[This is another question received during the “Stump the Pastors” portion of our college retreat.]
When you’re doubting God’s goodness, what would you recommend doing to help you stop?
On Sunday night a man stopped by our church to get some information about us. After some time in conversation, it became clear he was in extreme despair and was angry at most people in his life. We asked about his relationship to God and, to my surprise, he claimed to be a Christian. But when we tried to explore the nature of his faith, he said nothing about love for God or trust in God but simply resigned himself to the fact that “God can do whatever he wants.” If he had ever had a sense of God’s goodness, he had obviously lost it. What would you have said to him?
“What advice would you give to someone who is looking for older godly mentors but has none at home and few at college, if any?”
[This excellent question is another from our college retreat’s Stump the Pastors session.]
This question simultaneously excites and discourages me. Anytime a young Christian desires a spiritual mentor, something good is happening. That desire signals a humble willingness to learn, a realization of the need for growth in Christ, and an acceptance of God’s provision of such growth in the form of mentors. However, the question should also alert us that someone is having a hard time finding such a mentor–that despite the clear instructions in God’s Word, many in the church aren’t making themselves available for those younger in the faith.
[I’ve kept many of the questions from our college conference’s “Stump the Pastors” session, hoping they would find a good home here.]
“As a guy, is it okay to not want to be married?”
My lovely daughter claims to not like apple pie. So I often answer her simply by saying, “You’re wrong. You do like apple pie. Everyone likes apple pie.” She huffs and gives me her pie.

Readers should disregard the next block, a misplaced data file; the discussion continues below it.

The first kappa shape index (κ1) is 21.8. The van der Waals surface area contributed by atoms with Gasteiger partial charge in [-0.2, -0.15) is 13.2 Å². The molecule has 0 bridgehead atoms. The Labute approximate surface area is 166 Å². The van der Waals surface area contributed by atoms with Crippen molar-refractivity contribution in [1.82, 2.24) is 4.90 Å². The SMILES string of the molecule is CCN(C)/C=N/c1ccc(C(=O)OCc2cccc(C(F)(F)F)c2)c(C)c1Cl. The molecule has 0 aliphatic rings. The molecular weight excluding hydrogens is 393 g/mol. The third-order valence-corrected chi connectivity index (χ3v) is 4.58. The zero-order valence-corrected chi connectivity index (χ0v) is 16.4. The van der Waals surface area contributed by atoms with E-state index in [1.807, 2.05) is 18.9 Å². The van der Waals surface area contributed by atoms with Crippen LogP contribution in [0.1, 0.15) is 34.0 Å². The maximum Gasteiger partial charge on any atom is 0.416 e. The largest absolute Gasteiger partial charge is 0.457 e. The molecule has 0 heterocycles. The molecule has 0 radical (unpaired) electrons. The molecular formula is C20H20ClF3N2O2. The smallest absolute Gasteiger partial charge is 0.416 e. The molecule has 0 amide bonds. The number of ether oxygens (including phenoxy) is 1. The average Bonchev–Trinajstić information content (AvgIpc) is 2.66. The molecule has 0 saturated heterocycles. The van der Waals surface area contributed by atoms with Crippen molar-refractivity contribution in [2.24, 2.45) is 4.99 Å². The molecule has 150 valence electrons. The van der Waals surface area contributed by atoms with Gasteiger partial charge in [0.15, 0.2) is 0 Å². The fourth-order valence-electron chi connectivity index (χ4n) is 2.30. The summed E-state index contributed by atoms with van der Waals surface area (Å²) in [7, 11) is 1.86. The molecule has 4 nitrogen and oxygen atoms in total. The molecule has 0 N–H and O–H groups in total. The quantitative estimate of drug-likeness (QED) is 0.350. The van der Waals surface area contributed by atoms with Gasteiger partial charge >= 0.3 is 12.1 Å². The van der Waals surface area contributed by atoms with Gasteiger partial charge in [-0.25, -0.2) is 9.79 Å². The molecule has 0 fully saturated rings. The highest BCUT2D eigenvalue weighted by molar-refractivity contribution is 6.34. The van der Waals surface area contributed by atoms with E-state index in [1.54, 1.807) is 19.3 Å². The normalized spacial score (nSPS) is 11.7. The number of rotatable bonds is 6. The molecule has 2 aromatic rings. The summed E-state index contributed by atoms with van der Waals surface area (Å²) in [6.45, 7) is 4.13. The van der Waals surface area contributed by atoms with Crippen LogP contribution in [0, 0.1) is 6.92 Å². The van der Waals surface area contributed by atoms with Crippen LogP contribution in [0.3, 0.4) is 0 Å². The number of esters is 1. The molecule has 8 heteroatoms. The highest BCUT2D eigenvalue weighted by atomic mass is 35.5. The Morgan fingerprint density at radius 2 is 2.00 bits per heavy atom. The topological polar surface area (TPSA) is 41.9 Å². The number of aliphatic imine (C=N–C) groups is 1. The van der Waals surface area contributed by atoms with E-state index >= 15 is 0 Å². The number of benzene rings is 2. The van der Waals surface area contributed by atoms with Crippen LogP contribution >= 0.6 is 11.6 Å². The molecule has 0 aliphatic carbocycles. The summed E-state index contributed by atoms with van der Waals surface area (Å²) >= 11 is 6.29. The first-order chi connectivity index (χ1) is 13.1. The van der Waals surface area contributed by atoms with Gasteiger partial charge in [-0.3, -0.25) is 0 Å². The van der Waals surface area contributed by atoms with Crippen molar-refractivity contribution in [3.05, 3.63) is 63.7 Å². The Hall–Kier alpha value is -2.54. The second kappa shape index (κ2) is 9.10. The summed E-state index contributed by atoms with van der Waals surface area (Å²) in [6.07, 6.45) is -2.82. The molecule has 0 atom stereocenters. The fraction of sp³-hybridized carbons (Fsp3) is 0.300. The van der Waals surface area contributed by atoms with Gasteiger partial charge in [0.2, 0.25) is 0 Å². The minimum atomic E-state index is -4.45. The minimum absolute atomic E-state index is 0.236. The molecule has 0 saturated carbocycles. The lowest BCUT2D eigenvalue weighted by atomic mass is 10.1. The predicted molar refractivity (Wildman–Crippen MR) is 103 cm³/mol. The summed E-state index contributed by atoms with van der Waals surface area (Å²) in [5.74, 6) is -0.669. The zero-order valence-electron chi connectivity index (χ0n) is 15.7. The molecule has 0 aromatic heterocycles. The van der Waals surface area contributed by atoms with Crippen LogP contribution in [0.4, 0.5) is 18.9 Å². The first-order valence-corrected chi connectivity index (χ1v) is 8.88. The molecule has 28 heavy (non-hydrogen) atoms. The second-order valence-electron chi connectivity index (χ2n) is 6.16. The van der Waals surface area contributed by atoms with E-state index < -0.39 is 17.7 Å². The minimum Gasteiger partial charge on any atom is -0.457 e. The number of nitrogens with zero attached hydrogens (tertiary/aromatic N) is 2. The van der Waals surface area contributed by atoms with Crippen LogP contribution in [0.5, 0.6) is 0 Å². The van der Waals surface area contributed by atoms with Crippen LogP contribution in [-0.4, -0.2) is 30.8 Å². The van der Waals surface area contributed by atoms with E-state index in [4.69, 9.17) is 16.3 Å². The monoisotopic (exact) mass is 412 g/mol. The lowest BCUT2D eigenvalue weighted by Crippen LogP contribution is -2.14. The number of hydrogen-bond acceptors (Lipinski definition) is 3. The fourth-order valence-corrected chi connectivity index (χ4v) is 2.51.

So it is with some in the church who don’t have a strong desire to be married. “Everyone else is married. Even those who aren’t talk about it all the time. What’s wrong with me? Is it okay to not desire marriage?”
In his extraordinarily useful book A Method for Prayer, Matthew Henry includes a large section on repentance, which begins with these words:
Having given glory to God which is his due, we must next take shame to ourselves, which is our due, and humble ourselves before him in the sense of our sinfulness and vileness…
With many examples, he demonstrates effective prayers of repentance. To the modern reader, what may stand out the most is the acknowledgement of sin’s evil. It’s one thing to admit we’re sinners and name our sins before God. It’s equally important to stare at those sins long enough to own and feel our shame as well as our guilt. (Henry says we are to “aggravate” or poke at them until we see them for what they really are.)
Toward that end, here are two aspects of the evil-ness of our sin which God has recently shown me very clearly.